• Pro-tip: Perform common editing/spell check functions in a word processor you are familiar with then export to WordPress.
The Illustration Situation:

Peer Review

In our classroom discourse, one of the key practices is peer response, or the reading of and responding to each other’s written work in order to help each other improve.

Here are some key principles to keep in mind while you work through this task:

  • Talk to each other about what you hope to get feedback on.
  • Read your groupmates’ texts (maybe even more than once!).
  • Devote time and attention to the task of giving feedback.
  • Write comments neatly and legibly. Above all else, be respectful of each other.

We will work in groups of three to five people. Pass your paper to a teammate.

  •   As the first reader, I want you to comment, in writing, on the opening line and introduction.
    1. What is your reaction to the opening? What is the tone and style? Is it appropriate for the genre of “About Me” pages?
    2. Does the opening sentence lead well into an expanded narrative/autobiographical sketch of the  blogger?
    3. Comment on what is not working in the text–what is missing? What is confusing?
    4. Comment on what is working well in the text–what do you like? What is interesting? What is written really strongly?
  • Pass the papers around again. As the second reader, first comment to #1 above.  Mostly, though, I want you to identify a passage that describes the blogger’s primary Discourse.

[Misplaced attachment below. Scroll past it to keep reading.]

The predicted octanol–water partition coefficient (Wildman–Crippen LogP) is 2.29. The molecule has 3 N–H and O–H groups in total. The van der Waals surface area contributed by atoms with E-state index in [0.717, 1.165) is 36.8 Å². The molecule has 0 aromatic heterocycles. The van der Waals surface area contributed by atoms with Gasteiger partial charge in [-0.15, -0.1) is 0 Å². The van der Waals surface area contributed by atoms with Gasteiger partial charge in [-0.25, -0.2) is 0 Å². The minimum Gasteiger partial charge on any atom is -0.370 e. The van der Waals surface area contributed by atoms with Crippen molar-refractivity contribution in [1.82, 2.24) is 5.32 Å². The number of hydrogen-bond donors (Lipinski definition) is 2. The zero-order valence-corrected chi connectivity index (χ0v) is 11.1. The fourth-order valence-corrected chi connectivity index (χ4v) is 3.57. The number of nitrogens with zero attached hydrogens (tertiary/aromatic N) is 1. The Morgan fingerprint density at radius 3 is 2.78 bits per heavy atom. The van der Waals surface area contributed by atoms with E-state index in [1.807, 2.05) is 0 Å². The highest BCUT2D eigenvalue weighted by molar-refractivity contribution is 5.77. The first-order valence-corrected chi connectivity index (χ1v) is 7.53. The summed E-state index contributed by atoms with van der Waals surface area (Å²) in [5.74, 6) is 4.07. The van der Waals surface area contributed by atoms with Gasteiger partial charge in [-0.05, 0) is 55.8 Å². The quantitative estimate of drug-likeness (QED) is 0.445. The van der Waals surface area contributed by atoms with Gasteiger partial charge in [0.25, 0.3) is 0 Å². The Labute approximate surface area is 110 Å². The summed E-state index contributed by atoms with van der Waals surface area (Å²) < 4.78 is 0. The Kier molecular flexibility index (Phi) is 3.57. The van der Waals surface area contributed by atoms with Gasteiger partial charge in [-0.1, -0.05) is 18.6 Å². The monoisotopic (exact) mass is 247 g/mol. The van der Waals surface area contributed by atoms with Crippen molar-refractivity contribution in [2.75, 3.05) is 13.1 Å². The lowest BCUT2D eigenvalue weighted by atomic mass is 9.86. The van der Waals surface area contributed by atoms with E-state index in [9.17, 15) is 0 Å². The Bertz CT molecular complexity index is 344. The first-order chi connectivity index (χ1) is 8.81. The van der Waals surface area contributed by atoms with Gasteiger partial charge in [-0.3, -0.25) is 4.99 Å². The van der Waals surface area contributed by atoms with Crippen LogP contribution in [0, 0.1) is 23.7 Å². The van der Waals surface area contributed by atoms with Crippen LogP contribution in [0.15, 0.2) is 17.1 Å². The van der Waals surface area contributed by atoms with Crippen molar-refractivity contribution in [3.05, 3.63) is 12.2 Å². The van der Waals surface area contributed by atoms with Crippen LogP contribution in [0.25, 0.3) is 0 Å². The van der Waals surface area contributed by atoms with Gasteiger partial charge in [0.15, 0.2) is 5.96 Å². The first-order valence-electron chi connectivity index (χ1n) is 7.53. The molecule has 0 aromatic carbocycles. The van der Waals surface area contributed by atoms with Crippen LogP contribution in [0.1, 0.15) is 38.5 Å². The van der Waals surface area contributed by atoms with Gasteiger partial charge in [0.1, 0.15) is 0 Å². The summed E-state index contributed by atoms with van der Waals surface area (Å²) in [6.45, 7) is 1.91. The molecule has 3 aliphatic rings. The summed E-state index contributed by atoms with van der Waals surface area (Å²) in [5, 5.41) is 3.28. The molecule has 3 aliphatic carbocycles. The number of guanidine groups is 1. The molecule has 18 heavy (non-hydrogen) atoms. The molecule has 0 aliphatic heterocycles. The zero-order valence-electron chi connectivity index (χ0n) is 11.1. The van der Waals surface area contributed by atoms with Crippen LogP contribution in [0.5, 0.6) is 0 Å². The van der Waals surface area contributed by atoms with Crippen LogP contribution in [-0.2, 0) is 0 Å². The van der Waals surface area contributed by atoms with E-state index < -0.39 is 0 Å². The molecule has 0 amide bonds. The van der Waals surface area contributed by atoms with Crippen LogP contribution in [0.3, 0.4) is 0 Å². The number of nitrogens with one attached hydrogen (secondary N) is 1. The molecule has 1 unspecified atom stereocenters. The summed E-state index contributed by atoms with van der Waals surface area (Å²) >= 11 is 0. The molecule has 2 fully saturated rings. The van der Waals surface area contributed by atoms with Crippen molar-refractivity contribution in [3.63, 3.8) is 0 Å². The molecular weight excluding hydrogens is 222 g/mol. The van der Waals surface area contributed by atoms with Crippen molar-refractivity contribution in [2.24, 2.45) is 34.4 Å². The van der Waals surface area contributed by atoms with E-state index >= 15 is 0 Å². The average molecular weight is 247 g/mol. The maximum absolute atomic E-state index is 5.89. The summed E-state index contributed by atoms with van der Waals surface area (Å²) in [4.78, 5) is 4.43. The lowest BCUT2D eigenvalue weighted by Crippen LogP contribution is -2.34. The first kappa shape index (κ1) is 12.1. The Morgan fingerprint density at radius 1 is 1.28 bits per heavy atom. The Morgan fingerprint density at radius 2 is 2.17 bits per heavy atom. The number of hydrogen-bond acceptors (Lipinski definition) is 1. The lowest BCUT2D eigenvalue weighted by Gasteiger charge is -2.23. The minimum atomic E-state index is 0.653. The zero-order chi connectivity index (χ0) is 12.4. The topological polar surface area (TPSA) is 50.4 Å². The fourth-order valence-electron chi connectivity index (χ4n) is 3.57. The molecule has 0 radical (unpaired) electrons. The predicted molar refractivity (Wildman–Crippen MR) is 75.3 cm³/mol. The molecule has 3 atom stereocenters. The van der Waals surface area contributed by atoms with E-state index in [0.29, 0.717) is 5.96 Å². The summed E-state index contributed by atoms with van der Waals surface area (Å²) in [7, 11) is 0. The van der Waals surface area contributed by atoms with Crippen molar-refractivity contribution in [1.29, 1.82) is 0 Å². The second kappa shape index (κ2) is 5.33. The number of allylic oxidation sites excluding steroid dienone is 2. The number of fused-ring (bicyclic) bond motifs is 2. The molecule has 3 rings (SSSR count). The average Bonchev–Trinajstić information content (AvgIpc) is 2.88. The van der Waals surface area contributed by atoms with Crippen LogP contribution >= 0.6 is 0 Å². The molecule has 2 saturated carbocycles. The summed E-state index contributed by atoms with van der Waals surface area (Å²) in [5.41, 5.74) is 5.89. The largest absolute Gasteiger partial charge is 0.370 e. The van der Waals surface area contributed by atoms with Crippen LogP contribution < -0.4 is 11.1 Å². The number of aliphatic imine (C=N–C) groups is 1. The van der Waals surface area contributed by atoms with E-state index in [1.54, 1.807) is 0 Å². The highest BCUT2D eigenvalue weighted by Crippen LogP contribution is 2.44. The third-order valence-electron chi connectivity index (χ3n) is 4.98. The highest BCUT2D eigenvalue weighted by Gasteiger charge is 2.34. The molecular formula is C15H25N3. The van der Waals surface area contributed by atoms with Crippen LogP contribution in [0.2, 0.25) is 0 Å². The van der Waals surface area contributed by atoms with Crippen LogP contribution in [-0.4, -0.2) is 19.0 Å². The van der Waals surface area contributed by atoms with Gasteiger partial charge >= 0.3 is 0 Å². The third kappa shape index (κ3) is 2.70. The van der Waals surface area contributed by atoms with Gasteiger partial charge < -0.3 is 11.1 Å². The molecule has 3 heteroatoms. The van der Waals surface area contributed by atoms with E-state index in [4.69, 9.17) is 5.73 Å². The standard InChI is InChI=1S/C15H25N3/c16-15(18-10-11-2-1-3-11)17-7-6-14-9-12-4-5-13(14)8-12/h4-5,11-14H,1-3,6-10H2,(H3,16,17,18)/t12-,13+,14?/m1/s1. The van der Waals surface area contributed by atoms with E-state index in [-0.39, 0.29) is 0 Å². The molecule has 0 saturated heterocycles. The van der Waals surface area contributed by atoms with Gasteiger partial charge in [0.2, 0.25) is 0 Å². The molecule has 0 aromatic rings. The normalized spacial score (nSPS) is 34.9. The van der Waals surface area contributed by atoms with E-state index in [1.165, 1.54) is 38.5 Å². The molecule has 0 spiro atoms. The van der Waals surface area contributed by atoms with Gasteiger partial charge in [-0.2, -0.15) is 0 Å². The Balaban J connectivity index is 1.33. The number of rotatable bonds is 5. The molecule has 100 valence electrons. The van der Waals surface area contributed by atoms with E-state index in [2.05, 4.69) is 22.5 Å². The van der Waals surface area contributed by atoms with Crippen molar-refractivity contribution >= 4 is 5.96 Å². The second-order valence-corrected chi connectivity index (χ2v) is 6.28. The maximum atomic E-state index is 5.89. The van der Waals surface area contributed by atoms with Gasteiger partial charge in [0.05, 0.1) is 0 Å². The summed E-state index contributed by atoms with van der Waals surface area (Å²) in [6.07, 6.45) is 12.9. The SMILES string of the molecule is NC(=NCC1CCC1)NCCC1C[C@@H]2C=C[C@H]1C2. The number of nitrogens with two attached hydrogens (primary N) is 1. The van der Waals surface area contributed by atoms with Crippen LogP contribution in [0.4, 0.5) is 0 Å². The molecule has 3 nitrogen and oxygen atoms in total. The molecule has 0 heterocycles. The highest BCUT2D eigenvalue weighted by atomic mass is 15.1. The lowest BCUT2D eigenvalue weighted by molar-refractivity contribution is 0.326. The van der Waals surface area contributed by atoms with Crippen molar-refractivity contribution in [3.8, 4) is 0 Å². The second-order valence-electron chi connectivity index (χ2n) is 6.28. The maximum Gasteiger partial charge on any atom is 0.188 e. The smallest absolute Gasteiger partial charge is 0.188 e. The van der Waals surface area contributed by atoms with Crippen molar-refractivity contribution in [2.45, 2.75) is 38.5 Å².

1. Is there an appropriate transition into this section?
    2. Comment on what is not working in that section of the text–what is missing? What is confusing?
    3. Comment on what is working well in the that section of the text–what do you like? What is interesting? What is written really strongly?
  • Pass the papers around again (skipping the writer if necessary) .  As the third reader, comment to #1 above.  Mostly, though, I want you to identify a passage that describes the blogger’s secondary Discourse.
    1. Is there an appropriate transition into this section?
    2. Comment on what is not working in that section of the text–what is missing? What is confusing?
    3. Comment on what is working well in the that section of the text–what do you like? What is interesting? What is written really strongly?
  • Pass the papers around again (skipping the writer if necessary) .  As the fourth reader, comment to #1 above.  Mostly, though, I want you to identify a passage that describes the blogger’s writing experience.
    1. Is there an appropriate transition into this section?
    2. Comment on what is not working in that section of the text–what is missing? What is confusing?
    3. Comment on what is working well in the that section of the text–what do you like? What is interesting? What is written really strongly?
    4. Does the blogger come to an adequate conclusion?
  • Hand the paper back to the writer, smile, and pay them a nice compliment about their shoes, hair or whatever.

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Homework:

Project One is due by 11:59pm Sunday, 9/14/14.  Update your “About Me” page on your WordPress site and upload a copy to SafeAssign via Blackboard.

Reading: Read Wayne Writer Ch. 2 and the Project Two page.

Writing due before class on Tuesday 9/16: Post 3: Follow directions for Writing Activities 2.1 and 2.5 in The Wayne Writer, Ch. 2. Post your response on your blog under an appropriate title